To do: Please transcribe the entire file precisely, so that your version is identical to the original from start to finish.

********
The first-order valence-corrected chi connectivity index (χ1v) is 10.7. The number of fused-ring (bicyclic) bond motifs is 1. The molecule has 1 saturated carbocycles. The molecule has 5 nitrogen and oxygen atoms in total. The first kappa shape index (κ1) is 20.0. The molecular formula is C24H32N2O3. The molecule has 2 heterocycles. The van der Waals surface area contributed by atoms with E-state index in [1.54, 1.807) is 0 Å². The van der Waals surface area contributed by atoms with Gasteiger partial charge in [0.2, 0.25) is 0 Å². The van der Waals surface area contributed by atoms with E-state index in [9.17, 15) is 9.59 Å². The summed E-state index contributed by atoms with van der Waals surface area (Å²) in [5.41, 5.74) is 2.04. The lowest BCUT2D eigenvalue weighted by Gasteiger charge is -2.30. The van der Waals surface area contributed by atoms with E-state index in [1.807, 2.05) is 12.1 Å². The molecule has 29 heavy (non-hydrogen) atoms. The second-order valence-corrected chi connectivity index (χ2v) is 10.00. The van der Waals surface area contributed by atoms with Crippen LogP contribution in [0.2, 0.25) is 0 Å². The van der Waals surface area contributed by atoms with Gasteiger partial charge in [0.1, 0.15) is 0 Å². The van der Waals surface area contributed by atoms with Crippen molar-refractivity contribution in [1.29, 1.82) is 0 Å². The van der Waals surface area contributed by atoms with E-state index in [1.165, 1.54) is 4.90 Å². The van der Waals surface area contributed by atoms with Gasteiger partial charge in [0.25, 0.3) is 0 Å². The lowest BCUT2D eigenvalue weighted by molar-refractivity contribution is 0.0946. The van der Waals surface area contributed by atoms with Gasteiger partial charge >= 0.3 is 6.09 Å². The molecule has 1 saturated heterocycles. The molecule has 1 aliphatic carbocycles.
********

The first-order valence-corrected chi connectivity index (χ1v) is 10.7. The number of fused-ring (bicyclic) bond motifs is 1. The molecule has 1 saturated carbocycles. The molecule has 5 nitrogen and oxygen atoms in total. The first kappa shape index (κ1) is 20.0. The molecular formula is C24H32N2O3. The molecule has 2 heterocycles. The van der Waals surface area contributed by atoms with E-state index in [1.54, 1.807) is 0 Å². The van der Waals surface area contributed by atoms with Gasteiger partial charge in [0.2, 0.25) is 0 Å². The van der Waals surface area contributed by atoms with E-state index in [9.17, 15) is 9.59 Å². The summed E-state index contributed by atoms with van der Waals surface area (Å²) in [5.41, 5.74) is 2.04. The lowest BCUT2D eigenvalue weighted by Gasteiger charge is -2.30. The van der Waals surface area contributed by atoms with E-state index in [1.807, 2.05) is 12.1 Å². The molecule has 29 heavy (non-hydrogen) atoms. The second-order valence-corrected chi connectivity index (χ2v) is 10.00. The van der Waals surface area contributed by atoms with Crippen LogP contribution in [0.2, 0.25) is 0 Å². The van der Waals surface area contributed by atoms with Gasteiger partial charge in [0.1, 0.15) is 0 Å². The van der Waals surface area contributed by atoms with Crippen molar-refractivity contribution in [1.29, 1.82) is 0 Å². The van der Waals surface area contributed by atoms with E-state index in [1.165, 1.54) is 4.90 Å². The van der Waals surface area contributed by atoms with Gasteiger partial charge in [0.25, 0.3) is 0 Å². The lowest BCUT2D eigenvalue weighted by molar-refractivity contribution is 0.0946. The van der Waals surface area contributed by atoms with Gasteiger partial charge >= 0.3 is 6.09 Å². The molecule has 1 saturated heterocycles. The molecule has 1 aliphatic carbocycles.